The Demise and Abuse of Bible Prophecy
By Jan Markell
I am deeply concerned and
grieved that some of our nation’s most prominent Christian leaders just can’t get it right when it comes to issues of
Bible prophecy or Israel. Equally troubling is the fact that eschatology
has vanished from our pulpits some 15 – 20 years ago because it is “divisive,”
“confusing,” and might drive away today’s “seekers.” I cannot figure out why
the message that “the King is coming” doesn’t fit in to today’s “feel good”
The Bible says in II
Thessalonians that there will be a great “falling away” from sound doctrine in the last days. Perhaps that explains the surge of
the trendy theology called “Preterism” which teaches that all or most of
prophecy is history. It took place in 70 AD with the destruction of Jerusalem.
The Tribulation was the persecution of the saints. Nero was the antichrist most
likely, though he died in 68 AD by suicide.
There are Full and Partial Preterists.
A Partial Preterist would consider a Full Preterist heretical, for a Full Preterist
teaches that Jesus even returned in 70 AD, although only “in spirit.” But
all Preterists believe there is no future antichrist, Tribulation,
Millennium, or role for national Israel present or
future. They do believe in the Second Coming of Christ and the
resurrection of believers, but not in a Rapture.
The theology came along in
the 1600’s but wasn’t made trendy until 20th Century teachers like Ken
Gentry, R.C. Sproul, Gary DeMar, and “The Bible Answerman” Hank Hanegraaff
started heralding it. Hanegraaff clearly never met a Dispensationalist he
didn’t address in a demeaning manner. He uses his powerful international radio
microphone to denounce Tim Lahaye, Hal Lindsey, and many more, on a weekly
Hank or his guests weekly
plead the cause of the persecuted and “occupied” Palestinians with distorted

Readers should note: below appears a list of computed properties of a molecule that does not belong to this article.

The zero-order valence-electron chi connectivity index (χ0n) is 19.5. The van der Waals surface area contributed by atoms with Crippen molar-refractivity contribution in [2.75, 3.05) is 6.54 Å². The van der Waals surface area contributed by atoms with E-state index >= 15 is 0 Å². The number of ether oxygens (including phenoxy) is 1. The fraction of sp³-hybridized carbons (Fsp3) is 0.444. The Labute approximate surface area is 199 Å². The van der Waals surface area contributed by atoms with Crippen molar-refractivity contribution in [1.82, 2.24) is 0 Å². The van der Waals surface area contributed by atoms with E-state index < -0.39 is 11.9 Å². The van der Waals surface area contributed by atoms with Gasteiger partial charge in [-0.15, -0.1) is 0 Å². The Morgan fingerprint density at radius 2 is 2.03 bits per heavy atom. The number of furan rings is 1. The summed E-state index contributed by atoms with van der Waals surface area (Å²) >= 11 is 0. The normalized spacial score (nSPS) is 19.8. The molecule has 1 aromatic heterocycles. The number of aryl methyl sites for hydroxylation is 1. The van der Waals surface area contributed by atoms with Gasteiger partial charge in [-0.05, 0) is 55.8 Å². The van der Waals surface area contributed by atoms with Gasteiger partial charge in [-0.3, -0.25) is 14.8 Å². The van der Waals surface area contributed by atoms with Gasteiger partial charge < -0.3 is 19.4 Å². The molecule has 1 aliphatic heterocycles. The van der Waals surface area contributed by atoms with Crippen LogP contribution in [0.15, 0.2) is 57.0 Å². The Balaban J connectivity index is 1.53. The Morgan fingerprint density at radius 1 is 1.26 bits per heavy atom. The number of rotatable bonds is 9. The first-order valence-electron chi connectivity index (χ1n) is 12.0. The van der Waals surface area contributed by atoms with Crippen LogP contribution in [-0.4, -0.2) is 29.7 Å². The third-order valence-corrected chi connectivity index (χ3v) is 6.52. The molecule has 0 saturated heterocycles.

Scripture and historical revisionism, yet his books and radio show make him one
of the most powerful men in the forefront of Christianity.
But even more respected
is Rick Warren, the man trying to give us all “purpose” while at the same time
telling his readers to stay away from Bible prophecy. While I know that many have grown from the whole
“purpose-driven phenomenon,” I am grieved that this powerful Christian leader
says on pages 285-286 of his book, “The Purpose Driven Life,” that Jesus
told his disciples, “The details of my return are none of your business.”
Rick, give us chapter and verse for that! We are to focus on our “mission”
which isn’t Bible prophecy. We are to preach the gospel to every nation and
then the end will come says Rick, but that happens in the Tribulation. He
suggests that prophecy is a “diversion of the devil” and then
implies that those who do not focus on the work God has planned for us—from
which prophecy diverts us—is not fit for the Kingdom of God.
He doesn’t get it that two
thirds of the Bible is prophecy and that Jesus tells us to “watch and pray” for
His return. In Matthew 16, He chastises the Pharisees for knowing the signs of the
weather but not the signs of the times. Rick robs of us our “blessed hope” and
our “purpose” could in no way have anything to do with sounding an alarm to the
lateness of the hour which would fit into Rick’s evangelistic plan. Bible
prophecy and evangelism fit like a hand in a glove!
The misunderstanding or
abuse of prophecy goes all the way to the top. Many of us campaigned for George
W. Bush praying that by his second term he would be reached by men with
sound theology to better shape his Middle
East goals. But he remains blinded
by his Replacement Theology background—that is, the Church is the
new Israel so we can pressure Israel to carve up her land until the cows come home and
there will be no consequences. Most of his staff falls into the same camp, but
they all put America at risk. If they only had been taught sound
eschatology, this might not be the case. I am not a Bush-basher so I urge you
to pray for our president.
I conclude that you
can have an international platform, sell millions of books, and even rise to
high political office with little consequences if you have indifference towards
prophecy or skewed eschatological theology, and have Israel not much more relevant than the Canary Islands.
The bottom line is this:
Millions of prophecy books including “The Late-Great Planet Earth”
and the “Left Behind” series have won untold numbers for
Eternity. The hour is much too late to have these theologies torn apart and
ridiculed when we need to use such teachings to win the lost while we have time!
How convenient of the
enemy to blur the sound theology behind true Dispensationalist teaching and get people wondering if all prophecy is history,
the Church is Israel, and we are deluded if we think our “purpose” is to
believe sound prophecy teaching when that is but a diversion.
I’m frustrated and I wonder
if God isn’t weeping.
(Jan Markell is
founder/director of Olive Tree Ministries. For more information, her e-mail
alerts, or to sign up for her print newsletter, visit her Web site, www.olivetreeviews.org. You can learn
more from the category on the site called “Prophecy Watch.”)